As seen in FIGS. 1 and 2, the serrations of ends 56 and 58 of the cams are stepped incrementally along the entire circumference. The initial step and last step of each cam are separated by vertical walls 71 and 72 in cams 51 and 52 respectively. If, for example, each serration is stepped to increase the axial spacing between surfaces 55 and 57 by 0.010 in., and there are ten serrations provided in the circumference, the relative positions of cams 51 and 52 in FIG. 2 indicate an increase of 0.030 in. for the length of the shim 50. Irrespective of the complementarily interfitted cams 51 and 52, there can be adjustment after interfitting by means as herein described. In other words, an adjustment to vary the overall length of the shim must be made by axially displacing one cam relative to the other to clear the height of a serration which would otherwise interfere with relative rotational movement of the cams 51 and 52. This characteristic, namely that the cams are preadjustable, or adjustable either prior to or after assembly, obtains irrespective of whether the inclined surfaces 64, 65, 68, 69 are arcuate or planar and whether the entire shape of the serrations is modified as mentioned hereinabove. How this characteristic obtains will be more easily seen by reference to FIG. 3 which illustrates an exploded view of the cams 51 and 52. It will also be apparent that as the number of stepped serrations becomes very large, and the increments between successive serrations become very small, the serrated end surfaces 56 and 58 will approach a continuous smooth surface as a limiting condition.
The shim 50 described hereinabove comprises two cams 51 and 52, each of which has stepped identical serrations on an end surface, which serrations are interrupted by a single wall, 71 or 72 respectively, demarcating the lowest or initial serration from the highest or last serration. In other words, shim 50 has a single serrated ramp. However, a shim may have plural ramps, each extending over a predetermined segment of the circumference, and each ramp on an end surface being identical with a complementary ramp on the mating end surface. Though walls 71 and 72 are shown as being vertical, it may be desirable, for ease of manufacture, that the walls be slightly inclined from the vertical. As shown in phantom outline in FIG. 3, the vertical wall 71 is replaced by an inclined wall 71' and vertical wall 72 is replaced by an inclined wall 72'. In FIG. 3 there is also shown a series of vertical longitudinal depressions 45 on the vertical surface of cam 51. These depressions serve the same function as depressions 41 or knurling 43, referred to with respect to FIG. 1.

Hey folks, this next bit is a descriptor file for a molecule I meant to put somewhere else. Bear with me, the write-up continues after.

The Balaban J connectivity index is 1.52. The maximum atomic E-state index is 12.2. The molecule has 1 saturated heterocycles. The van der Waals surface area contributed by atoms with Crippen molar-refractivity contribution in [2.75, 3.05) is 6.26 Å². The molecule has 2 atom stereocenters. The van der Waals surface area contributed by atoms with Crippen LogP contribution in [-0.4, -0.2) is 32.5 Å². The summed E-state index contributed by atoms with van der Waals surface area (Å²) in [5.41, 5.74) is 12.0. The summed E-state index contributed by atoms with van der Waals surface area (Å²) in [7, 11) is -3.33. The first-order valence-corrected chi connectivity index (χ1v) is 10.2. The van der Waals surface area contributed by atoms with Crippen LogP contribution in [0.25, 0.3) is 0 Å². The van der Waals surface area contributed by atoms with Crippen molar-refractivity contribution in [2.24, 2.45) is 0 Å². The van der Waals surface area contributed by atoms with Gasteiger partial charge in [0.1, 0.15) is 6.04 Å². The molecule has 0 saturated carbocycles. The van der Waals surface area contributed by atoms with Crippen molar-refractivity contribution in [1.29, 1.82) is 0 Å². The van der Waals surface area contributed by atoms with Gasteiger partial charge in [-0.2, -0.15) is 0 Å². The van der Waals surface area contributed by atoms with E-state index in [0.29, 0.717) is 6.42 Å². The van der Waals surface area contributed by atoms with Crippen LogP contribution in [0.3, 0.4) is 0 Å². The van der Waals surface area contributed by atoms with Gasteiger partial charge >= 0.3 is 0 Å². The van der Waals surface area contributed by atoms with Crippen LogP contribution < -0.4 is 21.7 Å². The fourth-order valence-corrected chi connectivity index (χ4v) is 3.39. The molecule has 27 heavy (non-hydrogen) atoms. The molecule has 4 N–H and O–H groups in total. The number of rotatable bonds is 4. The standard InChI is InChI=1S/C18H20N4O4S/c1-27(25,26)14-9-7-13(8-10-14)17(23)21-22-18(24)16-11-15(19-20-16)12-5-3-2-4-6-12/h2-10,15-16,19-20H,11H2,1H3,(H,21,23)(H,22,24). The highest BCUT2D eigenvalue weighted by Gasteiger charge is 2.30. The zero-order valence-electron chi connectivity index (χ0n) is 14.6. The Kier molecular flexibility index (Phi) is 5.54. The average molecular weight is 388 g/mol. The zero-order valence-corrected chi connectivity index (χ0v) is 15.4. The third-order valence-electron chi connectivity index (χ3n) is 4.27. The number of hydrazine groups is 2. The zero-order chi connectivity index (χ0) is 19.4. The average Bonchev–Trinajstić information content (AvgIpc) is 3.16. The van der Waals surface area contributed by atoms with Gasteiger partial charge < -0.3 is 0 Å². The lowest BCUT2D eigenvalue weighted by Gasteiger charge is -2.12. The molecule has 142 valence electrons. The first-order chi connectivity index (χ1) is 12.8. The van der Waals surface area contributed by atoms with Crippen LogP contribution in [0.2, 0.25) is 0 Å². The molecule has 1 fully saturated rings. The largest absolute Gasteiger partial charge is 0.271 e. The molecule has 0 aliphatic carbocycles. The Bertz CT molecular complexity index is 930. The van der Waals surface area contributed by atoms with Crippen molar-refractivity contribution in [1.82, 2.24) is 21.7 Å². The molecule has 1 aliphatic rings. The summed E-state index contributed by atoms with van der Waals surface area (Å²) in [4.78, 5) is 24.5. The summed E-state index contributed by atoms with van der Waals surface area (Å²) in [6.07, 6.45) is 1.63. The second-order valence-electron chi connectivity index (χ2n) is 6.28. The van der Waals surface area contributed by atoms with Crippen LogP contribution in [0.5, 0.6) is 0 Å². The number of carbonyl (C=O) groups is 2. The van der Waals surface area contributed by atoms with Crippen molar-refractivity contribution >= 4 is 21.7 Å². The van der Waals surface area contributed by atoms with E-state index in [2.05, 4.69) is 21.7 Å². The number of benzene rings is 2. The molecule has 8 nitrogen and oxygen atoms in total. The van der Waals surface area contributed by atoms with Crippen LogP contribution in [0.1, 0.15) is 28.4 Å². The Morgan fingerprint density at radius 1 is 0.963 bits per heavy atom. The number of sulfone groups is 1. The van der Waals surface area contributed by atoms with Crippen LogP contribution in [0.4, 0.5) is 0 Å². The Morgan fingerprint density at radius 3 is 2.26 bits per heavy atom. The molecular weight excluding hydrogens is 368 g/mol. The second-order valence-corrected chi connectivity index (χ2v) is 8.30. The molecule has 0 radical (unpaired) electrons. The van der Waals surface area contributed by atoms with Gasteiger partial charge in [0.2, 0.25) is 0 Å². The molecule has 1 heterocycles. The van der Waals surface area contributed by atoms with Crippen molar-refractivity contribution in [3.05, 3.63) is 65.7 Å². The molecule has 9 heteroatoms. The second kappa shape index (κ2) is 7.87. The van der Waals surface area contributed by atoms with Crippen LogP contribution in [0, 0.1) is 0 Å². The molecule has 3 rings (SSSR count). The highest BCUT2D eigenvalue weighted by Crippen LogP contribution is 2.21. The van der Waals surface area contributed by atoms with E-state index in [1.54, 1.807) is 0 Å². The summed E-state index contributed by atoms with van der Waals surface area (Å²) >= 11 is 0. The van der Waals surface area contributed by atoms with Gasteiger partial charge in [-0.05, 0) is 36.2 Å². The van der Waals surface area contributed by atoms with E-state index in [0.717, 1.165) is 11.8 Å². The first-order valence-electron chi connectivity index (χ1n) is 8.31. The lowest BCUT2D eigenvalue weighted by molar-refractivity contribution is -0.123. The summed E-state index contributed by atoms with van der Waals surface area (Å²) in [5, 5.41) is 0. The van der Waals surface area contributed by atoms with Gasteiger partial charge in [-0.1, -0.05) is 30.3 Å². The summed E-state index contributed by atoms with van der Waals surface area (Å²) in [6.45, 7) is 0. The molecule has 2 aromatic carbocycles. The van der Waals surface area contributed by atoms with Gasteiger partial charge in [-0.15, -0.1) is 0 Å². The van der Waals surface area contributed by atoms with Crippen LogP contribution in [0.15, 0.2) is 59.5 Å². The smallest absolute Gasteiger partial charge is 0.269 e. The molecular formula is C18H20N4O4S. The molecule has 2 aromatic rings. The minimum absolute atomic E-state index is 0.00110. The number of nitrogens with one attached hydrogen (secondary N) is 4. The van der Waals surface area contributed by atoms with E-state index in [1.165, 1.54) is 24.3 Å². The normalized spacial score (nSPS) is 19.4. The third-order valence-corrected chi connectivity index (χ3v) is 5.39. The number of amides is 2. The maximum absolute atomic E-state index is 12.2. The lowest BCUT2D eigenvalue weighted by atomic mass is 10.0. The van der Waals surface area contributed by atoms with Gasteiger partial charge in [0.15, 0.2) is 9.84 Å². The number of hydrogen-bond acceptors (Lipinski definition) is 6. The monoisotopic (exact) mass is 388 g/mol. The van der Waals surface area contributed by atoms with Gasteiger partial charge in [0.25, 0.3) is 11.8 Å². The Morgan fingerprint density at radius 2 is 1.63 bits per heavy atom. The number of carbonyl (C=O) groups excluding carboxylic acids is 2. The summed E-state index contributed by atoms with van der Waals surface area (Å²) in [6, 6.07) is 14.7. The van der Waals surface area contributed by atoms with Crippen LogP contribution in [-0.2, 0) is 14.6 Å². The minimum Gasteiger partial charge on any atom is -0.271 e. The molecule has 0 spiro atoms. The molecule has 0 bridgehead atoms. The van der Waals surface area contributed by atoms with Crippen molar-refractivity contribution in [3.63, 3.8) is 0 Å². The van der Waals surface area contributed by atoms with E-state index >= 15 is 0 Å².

Referring now to FIG. 4, there is illustrated an exploded view, on an enlarged scale, of a two-piece shim 80 consisting of serrated extension cams 81 and 82 having serrated end surfaces 83 and 84 respectively. Each serrated end surface consists of three identical serrated ramps, each extending over a 120° segment of the circumference of the end surface, and demarcated by walls 85, 86 and 87. Each serrated ramp comprises plural stepped identical serrations such as described in FIGS. 1 and 2 hereinbefore. As illustrated in FIG. 4, each ramp may have five serrations consisting of five peaks and five valleys, each vertically stepped from the other in equal increments. The end surface 83 of cam 81 is provided with three matching ramps with matching identical serrations which complementarily interfit the serrations of cam 82 and provide for identical increments. If, for example, each increment effects a 0.001 mm elongation of the overall length between the shim's parallel end surfaces, the maximum elongation available will be 0.04 mm. FIG. 4 also shows vertical depressions 45 on the vertical surface of the lower cam, in this case cam 82, and circular depressions 46 on the vertical wall of the upper cam, in this case, cam 83. As hereinbefore described, adjustment of either or both cams can be done with an instrument chosen to fit the particular projection or depression. In FIG. 4, those skilled in the art will recognize that an awl would suffice for both portions of the cam, and that a screwdriver would also be useful for adjustment of the bottom cam. It will further be apparent that the adjustment means can be provided on either or both of the cams, and that projections or depressions can be provided as may be required by the particular application to which the shim is put.